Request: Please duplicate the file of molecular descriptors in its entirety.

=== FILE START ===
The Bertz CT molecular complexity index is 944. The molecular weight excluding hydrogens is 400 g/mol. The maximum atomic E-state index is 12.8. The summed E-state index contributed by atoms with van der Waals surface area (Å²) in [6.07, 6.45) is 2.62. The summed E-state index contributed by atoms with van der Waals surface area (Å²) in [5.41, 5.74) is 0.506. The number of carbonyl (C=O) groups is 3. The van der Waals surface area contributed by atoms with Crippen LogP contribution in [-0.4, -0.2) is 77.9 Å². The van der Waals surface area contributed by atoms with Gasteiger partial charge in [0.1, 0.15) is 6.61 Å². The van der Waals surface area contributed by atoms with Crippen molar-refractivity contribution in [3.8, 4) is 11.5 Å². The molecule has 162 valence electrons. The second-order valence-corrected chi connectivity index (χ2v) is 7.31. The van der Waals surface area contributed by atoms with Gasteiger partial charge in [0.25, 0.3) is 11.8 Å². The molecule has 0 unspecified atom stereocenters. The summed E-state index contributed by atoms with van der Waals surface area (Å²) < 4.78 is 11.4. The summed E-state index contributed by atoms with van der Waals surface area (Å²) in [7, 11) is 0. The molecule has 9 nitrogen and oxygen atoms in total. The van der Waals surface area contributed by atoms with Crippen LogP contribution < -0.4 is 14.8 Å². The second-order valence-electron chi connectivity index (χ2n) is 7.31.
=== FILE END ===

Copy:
The Bertz CT molecular complexity index is 944. The molecular weight excluding hydrogens is 400 g/mol. The maximum atomic E-state index is 12.8. The summed E-state index contributed by atoms with van der Waals surface area (Å²) in [6.07, 6.45) is 2.62. The summed E-state index contributed by atoms with van der Waals surface area (Å²) in [5.41, 5.74) is 0.506. The number of carbonyl (C=O) groups is 3. The van der Waals surface area contributed by atoms with Crippen LogP contribution in [-0.4, -0.2) is 77.9 Å². The van der Waals surface area contributed by atoms with Gasteiger partial charge in [0.1, 0.15) is 6.61 Å². The van der Waals surface area contributed by atoms with Crippen molar-refractivity contribution in [3.8, 4) is 11.5 Å². The molecule has 162 valence electrons. The second-order valence-corrected chi connectivity index (χ2v) is 7.31. The van der Waals surface area contributed by atoms with Gasteiger partial charge in [0.25, 0.3) is 11.8 Å². The molecule has 0 unspecified atom stereocenters. The summed E-state index contributed by atoms with van der Waals surface area (Å²) < 4.78 is 11.4. The summed E-state index contributed by atoms with van der Waals surface area (Å²) in [7, 11) is 0. The molecule has 9 nitrogen and oxygen atoms in total. The van der Waals surface area contributed by atoms with Crippen LogP contribution < -0.4 is 14.8 Å². The second-order valence-electron chi connectivity index (χ2n) is 7.31.